lead to cerebral atrophy although the course of progression is usually protracted. Focal RIN, when severe, is a highly debilitating condition leading to
mass effect.3 Symptoms may include personality
change, confusion, memory impairment, learning
difficulties, dementia, seizure disorder, and motor
abnormalities. The angiogram is avascular and the
canal
W: Cancer
Hyperbaric Oxygen for RIN/Chuba et al.
FIGURE 1. (continued)
/ 7b8a$$1414
10-21-97 14:46:33
canal
W: Cancer
2009
2010
CANCER November 15, 1997 / Volume 80 / Number 10
FIGURE 2. Serial magnetic resonance imaging (MRI)findings in a 12-year-old male treated with surgery, radiation, and chemotherapy for a mixed
germ cell tumor in the suprasellar region. His past medical history was significant for total resection of a mature teratoma from the pineal area 3
years previously. (a) Axial T1-weighted, gadolinium-enhanced and axial T2 images performed after surgery show mild edema in the posterior aspect
of the cerebellum. Five months after completion of radiation he developed radiation-induced necrosis (RIN) with severe ataxia and characteristic
imaging changes (enhancement and edema) on (c) axial and (d) sagittal T1-weighted, gadolinium-enhanced MRI. Cerebellar RIN was diagnosed on
biopsy. Five months after hyperbaric oxygen treatment, improvement in both clinical symptoms and the axial (e) T1-weighted, gadolinium-enhanced,
and sagittal (f) MRIs are shown.
computed tomography volume enhances due to
breakdown of the blood-brain barrier. Focal RIN
appears to be increasing with the use of implants
and SRS.
The patients presented in the current study
were a highly select group and represented only
those undergoing HBOT; therefore no definite conclusions may be drawn regarding the incidence and
prevalence of RIN or predictive factors. Nonetheless, a very high proportion of patients were treated
with surgery, chemotherapy, and high dose radiation with focal techniques. Nine of ten patients
were age ° 14 years. Stable or improved symptoms
were noted initially for all patients (Table 2) and
stable or improved imaging studies also were noted
initially for nine of ten patients. For six surviving
patients these findings appeared to be durable at
3 – 36 months of follow-up. Four patients died with
/ 7b8a$$1414
10-21-97 14:46:33
progressive symptoms attributed to tumor progression. Autopsy on one of the patients who died
showed persistent tumor. In one patient HBOT was
stopped because of sinusitis, and one patient underwent placement of myringotomy tubes secondary to ear pain.
Although HBOT may prove to be an important
adjunct to steroid therapy and surgery for RIN in
children and adults it is expensive, and the data
presented in this study have several limitations.
Two of the patients described herein did not undergo biopsy. Also, because of the small number of
patients, the authors were unable to examine which
pretreatment factors predict for a response to
HBOT and cannot assess any possible effect of
HBOT on tumor progression. More important, the
authors were unable to determine the relative effects of steroid therapy in combination with HBOT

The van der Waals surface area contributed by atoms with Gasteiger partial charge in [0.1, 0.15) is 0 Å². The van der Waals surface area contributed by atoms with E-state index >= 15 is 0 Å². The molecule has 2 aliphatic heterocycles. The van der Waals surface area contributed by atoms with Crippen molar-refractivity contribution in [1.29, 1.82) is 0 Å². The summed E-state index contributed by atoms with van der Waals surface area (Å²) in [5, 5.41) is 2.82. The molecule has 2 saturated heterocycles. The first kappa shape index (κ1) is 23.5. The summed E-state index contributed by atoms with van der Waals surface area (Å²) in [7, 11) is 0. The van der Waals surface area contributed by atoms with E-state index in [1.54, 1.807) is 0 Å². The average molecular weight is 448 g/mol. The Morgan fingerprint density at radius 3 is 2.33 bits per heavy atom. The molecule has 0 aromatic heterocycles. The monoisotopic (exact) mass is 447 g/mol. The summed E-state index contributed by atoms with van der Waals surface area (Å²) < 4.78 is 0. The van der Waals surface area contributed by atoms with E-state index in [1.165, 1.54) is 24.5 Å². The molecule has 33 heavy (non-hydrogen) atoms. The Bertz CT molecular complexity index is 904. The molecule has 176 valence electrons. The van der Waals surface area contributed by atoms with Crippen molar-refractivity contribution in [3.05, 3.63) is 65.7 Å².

canal
W: Cancer
Hyperbaric Oxygen for RIN/Chuba et al.
2011
FIGURE 2. (continued)
on these patient’s outcomes because patients received standard steroid therapy before, during, and
after HBOT. This is likely to continue to be a drawback in future studies. Nonetheless, in a group with
few treatment options available, HBOT was well tol-
/ 7b8a$$1414
10-21-97 14:46:33
erated and most patients improved both symptomatically and by imaging criteria. Further follow-up
and collection of multiinstitutional data are needed
to determine the generalizing ability of these observations.
canal
W: Cancer
2012
CANCER November 15, 1997 / Volume 80 / Number 10
6.
REFERENCES
1.
2.
3.
4.
5.
Sheline GE, Wara WM, Smith V. Therapeutic irradiation and
brain injury. Int J Radiat Oncol Biol Phys 1980;6:1215–28.
Gutin PH. Treatment of radiation necrosis of the brain. In:
Gilbert JA, Kagan AR, editors. Radiation damage to the nervous system. New York: Raven Press, 1980:155.
Glantz MJ, Burger PC, Friedman AH, Radtke RA, Massey EW,
Schold SC. Treatment of radiation -induced nervous system
injury with heparin and warfarin. Neurology 1994;44:2020–
7.
Buatti JM, Friedman WA, Theele DP, Bova FJ, Mendenhall
WM. The lazaroid U74389G protects normal brain from stereotactic radiosurgery-induced radiation injury. Int J Radiat
Oncol Biol Phys 1996;34:591–7.
Sanchez EC, Myers AM. Hyperbaric oxygen therapy in the
pediatric patient. A 20-year experience [abstract]. Undersea
Biomed Res Suppl 1992;19:109.
/ 7b8a$$1414
10-21-97 14:46:33
Ashamalla HL, Thom SR, Goldwein JW. Hyperbaric oxygen
therapy for the treatment of radiation-induced sequelae in
children. Cancer 1996;77:2407–12.
7. Knighton DR, Hunt TK, Schenestuhl H, et al. Oxygen tension
regulates the expression of angiogenesis factor by macrophages. Science 1983;221:1283–9.
8. Marx RE Ehler WJ, Tayapongsak PT, Pierce LW. Relationship
of oxygen dose to angiogenesis induction in irradiated tissue. Am J Surg 1990;160:519–24.
9. Marx RE, Johnson RP, Kline SN. Prevention of osteoradionecrosis: a randomized prospective clinical trial of hyperbaric
oxygen versus penicillin. J Am Dent Assoc 1985;111:49–54.
10. Hart GB, Mainous EG. The treatment of radiation necrosis
with hyperbaric oxygen. Cancer 1976;37:2850–5.
11. Fontanesi J, Golden EB, Cianci PC, Heideman RL. Treatment
of radiation-induced optic neuropathy in the pediatric population. J Hyperbar Med 1991;6:245–8.
canal
W: Cancer
Документ
Категория
Без категории
Просмотров
4
Размер файла
476 Кб
Теги
report, cancer, exposure, panel, pesticide, publik, relationships
1/--страниц
Пожаловаться на содержимое документа